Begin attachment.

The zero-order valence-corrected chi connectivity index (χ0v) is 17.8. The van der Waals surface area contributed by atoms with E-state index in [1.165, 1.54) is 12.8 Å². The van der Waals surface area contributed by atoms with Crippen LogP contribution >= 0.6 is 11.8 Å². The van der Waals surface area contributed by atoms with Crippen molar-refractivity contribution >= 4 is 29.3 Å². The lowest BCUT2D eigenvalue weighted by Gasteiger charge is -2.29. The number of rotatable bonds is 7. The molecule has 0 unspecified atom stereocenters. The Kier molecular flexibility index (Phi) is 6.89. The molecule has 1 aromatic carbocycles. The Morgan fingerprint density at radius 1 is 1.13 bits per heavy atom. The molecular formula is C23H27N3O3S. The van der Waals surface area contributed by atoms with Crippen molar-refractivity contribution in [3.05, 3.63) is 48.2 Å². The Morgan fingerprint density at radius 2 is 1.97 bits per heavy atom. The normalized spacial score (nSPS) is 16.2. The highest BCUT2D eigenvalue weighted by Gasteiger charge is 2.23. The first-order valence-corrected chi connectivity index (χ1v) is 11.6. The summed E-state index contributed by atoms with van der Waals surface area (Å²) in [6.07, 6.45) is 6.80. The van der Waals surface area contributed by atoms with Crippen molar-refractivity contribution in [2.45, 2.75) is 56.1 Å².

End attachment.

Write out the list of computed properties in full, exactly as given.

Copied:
The zero-order valence-corrected chi connectivity index (χ0v) is 17.8. The van der Waals surface area contributed by atoms with E-state index in [1.165, 1.54) is 12.8 Å². The van der Waals surface area contributed by atoms with Crippen LogP contribution >= 0.6 is 11.8 Å². The van der Waals surface area contributed by atoms with Crippen molar-refractivity contribution >= 4 is 29.3 Å². The lowest BCUT2D eigenvalue weighted by Gasteiger charge is -2.29. The number of rotatable bonds is 7. The molecule has 0 unspecified atom stereocenters. The Kier molecular flexibility index (Phi) is 6.89. The molecule has 1 aromatic carbocycles. The Morgan fingerprint density at radius 1 is 1.13 bits per heavy atom. The molecular formula is C23H27N3O3S. The van der Waals surface area contributed by atoms with Crippen molar-refractivity contribution in [3.05, 3.63) is 48.2 Å². The Morgan fingerprint density at radius 2 is 1.97 bits per heavy atom. The normalized spacial score (nSPS) is 16.2. The highest BCUT2D eigenvalue weighted by Gasteiger charge is 2.23. The first-order valence-corrected chi connectivity index (χ1v) is 11.6. The summed E-state index contributed by atoms with van der Waals surface area (Å²) in [6.07, 6.45) is 6.80. The van der Waals surface area contributed by atoms with Crippen molar-refractivity contribution in [2.45, 2.75) is 56.1 Å².